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Ormeshadow coverWhen I saw the title of Priya Sharma’s short novel Ormeshadow, I was intrigued, since I immediately spotted the orme part—which refers (as the father character in the book also explains to his son Gideon, our young protagonist) to “the Old English word for worm or dragon” (p. 10). I always like to see what contemporary authors do with such well-flogged dead horses as the ubiquitous high-fantasy, fire-breathing lizard. There have been great examples of new and relevant perspectives, such as Kazuo Ishiguro’s treatment of fantasy tropes in The Buried Giant (2015). Besides, Ormeshadow looked like a coming-of-age story in the midst of rugged coastal landscapes, teeming with folklore and a potential family curse, so of course I was intrigued. Sadly, all that this book delivered was the disillusionment of the century.

The book starts with our child protagonist Gideon being on a journey with his parents. John Belman, his father, has been dismissed by his employer—to whom he refers as “a lord” (p. 13)—over an argument about an incident that the father describes as “an insult“ to his wife Clare, which is never fully explained or described. It is very clear that, according to the father’s view, his wife had been sexually harassed and he couldn’t just take it calmly and not confront his employer about this. As a consequence, he lost his job. Now there is nothing left for the family but to travel to the village of Ormeshadow and seek refuge on the family farm, now run by John’s brother Thomas. We are introduced to Ormeshadow—and, indeed, the Orme from which it takes its name—through a story that John tells to Gideon on the journey there. It’a tale about a dragon that fell asleep on the seashore and over time got covered in grass and trees and was forgotten by most humans; eventually a village was built in the dragon-hill’s shadow and named Ormeshadow (p. 10).

Ormeshadow is John’s birthplace, but he has either been disinherited or his brother bought out his share in the family farm. Either way, for some old reason (possibly “thinking that he is better than his working-class brother”), John is not going to be received with open arms. The boy Gideon receives this first installment of the dragon’s story with a good dose of skepticism. Our own suspension of disbelief, too, is challenged by the novel’s weirdly unspecific historical setting. We are, the reader takes it, supposed to believe that this story is set in our world, but the few clues we get—like an unspecified king having visited the city of Bath (p. 11)—aren’t consistent, making it very hard to establish a setting in time. (I’ll get to the reason why this is important.) If we’re in an alternate world where dragons are more than just creatures from myth and folklore, however, why go to the trouble of giving us these clues at all? My point here is: this is really sloppy writing, and by the end of the book this would make my enjoyment as a reader impossible.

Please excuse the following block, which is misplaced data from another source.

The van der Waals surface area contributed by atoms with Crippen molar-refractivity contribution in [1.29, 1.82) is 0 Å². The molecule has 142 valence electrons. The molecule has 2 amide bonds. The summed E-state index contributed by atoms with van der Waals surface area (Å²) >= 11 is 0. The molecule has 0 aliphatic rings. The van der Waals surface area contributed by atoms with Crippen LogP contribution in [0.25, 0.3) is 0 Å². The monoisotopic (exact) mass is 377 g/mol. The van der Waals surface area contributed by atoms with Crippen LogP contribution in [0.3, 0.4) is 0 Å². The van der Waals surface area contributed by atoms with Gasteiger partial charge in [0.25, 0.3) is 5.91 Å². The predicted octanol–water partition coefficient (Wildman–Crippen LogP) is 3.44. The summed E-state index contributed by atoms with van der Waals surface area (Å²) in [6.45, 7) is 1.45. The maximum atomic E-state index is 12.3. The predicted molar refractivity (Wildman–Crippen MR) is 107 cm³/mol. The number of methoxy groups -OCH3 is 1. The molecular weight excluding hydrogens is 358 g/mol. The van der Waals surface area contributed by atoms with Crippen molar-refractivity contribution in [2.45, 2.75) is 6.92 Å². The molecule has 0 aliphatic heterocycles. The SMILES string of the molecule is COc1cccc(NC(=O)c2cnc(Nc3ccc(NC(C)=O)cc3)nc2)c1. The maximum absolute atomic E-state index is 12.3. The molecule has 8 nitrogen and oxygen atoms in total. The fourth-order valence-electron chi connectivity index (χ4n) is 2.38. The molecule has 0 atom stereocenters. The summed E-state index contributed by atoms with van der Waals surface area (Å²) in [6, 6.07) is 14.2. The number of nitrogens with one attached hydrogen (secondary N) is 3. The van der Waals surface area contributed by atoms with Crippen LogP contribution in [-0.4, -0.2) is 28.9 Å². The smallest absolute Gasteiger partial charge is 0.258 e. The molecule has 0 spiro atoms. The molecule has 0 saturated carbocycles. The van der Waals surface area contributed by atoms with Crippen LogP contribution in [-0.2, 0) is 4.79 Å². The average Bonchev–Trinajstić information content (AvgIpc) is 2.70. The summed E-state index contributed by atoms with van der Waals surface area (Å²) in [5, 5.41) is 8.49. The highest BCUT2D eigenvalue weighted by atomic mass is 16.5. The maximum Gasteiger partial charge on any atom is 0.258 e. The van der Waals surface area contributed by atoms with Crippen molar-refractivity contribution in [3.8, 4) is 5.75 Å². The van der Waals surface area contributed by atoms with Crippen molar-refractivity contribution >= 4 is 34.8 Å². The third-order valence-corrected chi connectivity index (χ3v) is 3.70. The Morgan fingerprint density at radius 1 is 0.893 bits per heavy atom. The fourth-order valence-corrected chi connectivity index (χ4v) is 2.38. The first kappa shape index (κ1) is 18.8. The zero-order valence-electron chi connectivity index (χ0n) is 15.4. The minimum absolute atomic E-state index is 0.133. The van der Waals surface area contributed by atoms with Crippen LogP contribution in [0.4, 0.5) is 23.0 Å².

Finally the family arrives at Ormesleep Farm, where they receive a rather cold, monosyllabic welcome. Gideon’s father’s name had been carved into the kitchen table long ago, along with others, but has since been scored through, gouged out. In fact every one of the farm’s inhabitants makes it clear with every word and gesture that his family are surely not welcome and only grudgingly tolerated in return for a lot of hard work. These quite one-dimensional inhabitants consist of Gideon’s uncle Thomas, his aunt Maud (described as quite plain, and this is always mentioned in stark contrast to the character of Gideon’s mother), and cousins Charity, who is still a baby, and Samuel and Peter, who are super-simplified as mindless bullies.

From the beginning we encounter passages of seriously bad writing, some sentences being especially jarring: “[The fire] crackled and spat, angry at being newly lit” (p.18); “Watching his cousin having problems reading, Gideon […] wanted to shout out the words that ran across the page, fleeing from Samuel’s forefinger as he attempted to follow them” (p. 42). I couldn’t shake the impression that here Sharma is trying to convey reality as seen through the eyes of a child by deliberately using descriptions characterized by an animistic worldview (right after the boy has expressed doubts as to the existence of dragons), and also often using “dumbed down” and overly humanizing language and descriptions—such as a (potentially poisoned) dog having “wet herself” (p. 54). Euphemisms and baby talk of this sort are always unnecessary, even if you take into account that the protagonist is a child. Only the worst children’s books use simplified language to address their readers, and—as we shall see—this is neither a happy story of a boy protected from harsh realities nor a children’s book. Nevertheless, this process of dumbing-down its protagonist happens in still more overt ways all the time.